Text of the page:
Sedonami Agosa ’20 has long been concerned about the homeless. Born and raised in New York City, he participated in drives for food, clothing, and books as a teenager, and he put together care packages for those without homes.
For Agosa, the issue of homelessness was a personal one. “I grew up in lower-income housing,” he says. “I’ve seen the effects of poverty in my own community.”
At Babson, Agosa didn’t forget about the homeless. He was a Posse Scholar, and he felt fortunate to be part of that scholarship program. He also felt a responsibility. “When I got to Babson, I wanted to take all the tools and opportunities that were given to me and bring it back to New York City, and bring it back in a way that I could have an immediate impact,” he says. “It was continually on my mind.”
Trying to figure out how he might make a difference, Agosa researched the issue of homelessness as a student. He discovered a startling fact: an average of one out of four foster children, once they age out of services, end up homeless at some point. “Once you strip away those resources, they often fall into homelessness. I found those numbers astonishing,” Agosa says. “I didn’t think it was fair that these individuals should go through that.”
His research led Agosa to start ClearPath. A portal for young adults aging out of foster care in New York City, as well as for other at-risk youth facing homelessness, it provides access to much needed resources, including housing, mental wellness, academic, and professional development services. Agosa began working on ClearPath as a Natalie Taylor Scholar, a Babson program in which students strive to make a positive social impact, and the nonprofit remains a focus of his life today, even though he has since graduated and begun a career in finance. ClearPath’s portal officially launched earlier this year.
“It is a passion project for me,” Agosa says. “It continues to drive me.”
An Urgent Need
Becoming the executive director of a nonprofit, though, wasn’t something he expected to happen so soon. Initially, Agosa didn’t plan to move forward with the idea of ClearPath until he left Babson and was more established in his career, but then came March 2020. Suddenly, the need for ClearPath felt more urgent.
Soon after the pandemic forced massive shutdowns, Agosa enlisted 10 friends to help him finish ClearPath’s site. “Nonprofits were closing down. Shelters were closing down,” Agosa says. “COVID made it impossible for individuals to access care. This is a population that is already invisible.”
Typically across the country, children age out of the foster care system and lose access to governmental services at the age of 18. In some states, including New York where ClearPath is based, the age is set at 21. When they reach those ages, unless they are fortunate to have a support system of some kind, young adults in foster care are thrust alone into the hard reality of trying to make a life for themselves. “They are left to figure it out on their own,” Agosa says.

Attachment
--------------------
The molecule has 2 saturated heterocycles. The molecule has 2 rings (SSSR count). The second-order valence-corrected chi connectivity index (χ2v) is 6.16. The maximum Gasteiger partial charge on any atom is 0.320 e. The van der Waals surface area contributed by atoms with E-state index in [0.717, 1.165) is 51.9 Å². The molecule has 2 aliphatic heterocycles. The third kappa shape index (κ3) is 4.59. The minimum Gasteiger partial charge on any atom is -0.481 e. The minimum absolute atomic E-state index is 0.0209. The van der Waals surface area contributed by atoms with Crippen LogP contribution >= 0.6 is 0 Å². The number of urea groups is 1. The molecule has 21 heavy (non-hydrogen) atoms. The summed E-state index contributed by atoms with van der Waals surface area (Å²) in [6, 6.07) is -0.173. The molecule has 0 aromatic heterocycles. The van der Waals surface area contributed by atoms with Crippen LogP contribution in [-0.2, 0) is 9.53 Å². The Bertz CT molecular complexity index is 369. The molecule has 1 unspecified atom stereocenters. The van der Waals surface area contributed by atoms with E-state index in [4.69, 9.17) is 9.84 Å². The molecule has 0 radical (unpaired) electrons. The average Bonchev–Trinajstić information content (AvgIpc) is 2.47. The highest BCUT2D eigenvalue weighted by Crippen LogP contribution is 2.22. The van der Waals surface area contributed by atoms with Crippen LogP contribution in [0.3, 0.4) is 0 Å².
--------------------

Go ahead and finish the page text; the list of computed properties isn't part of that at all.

Agosa imagines how difficult that must be, especially if one doesn’t have a college degree or a network of supportive friends and family. He’s not sure if he could have managed that at such a young age. “I wouldn’t know what job to get. Without a college degree, I wouldn’t know how to support myself. I wouldn’t be able to pay rent,” he says. “At Babson, you learn that failure is an opportunity to grow. But, they don’t have the opportunity to fail at 18 and are forced to provide for themselves.”
To help at-risk youth, the ClearPath portal is connected to roughly 150 programs. Visitors to the site can search through a wide variety of essential services. “It’s a one-stop portal,” Agosa says. To reach those in need, the site’s QR code is placed on benches and poles in places where homeless young adults may gather, such as parks and subway stations. ClearPath, which has a staff of 10, also reaches out to librarians and guidance counselors, encouraging them to promote the site.
“When I got to Babson, I wanted to take all the tools and opportunities that were given to me and bring it back to New York City, and bring it back in a way that I could have an immediate impact.”
Sedonami Agosa ’20, founder and executive director of ClearPath
All this takes work, and ClearPath is not Agosa’s sole responsibility. He also has a full-time job as a risk analysis specialist at Bank of America. “My full-time job gives me the opportunity and financial leverage to work on this in my free time,” Agosa says.
Still, having both a job and a nonprofit makes for busy days. He typically works on ClearPath on weekends and in the evenings. “There have been a lot of lessons in time management,” he says.
For Agosa, the commitment is worth it. “I want to make sure the product is beneficial to the homeless youth out there. That takes time,” he says. “I should put my time where my heart is.”
Posted in Entrepreneurship of All Kinds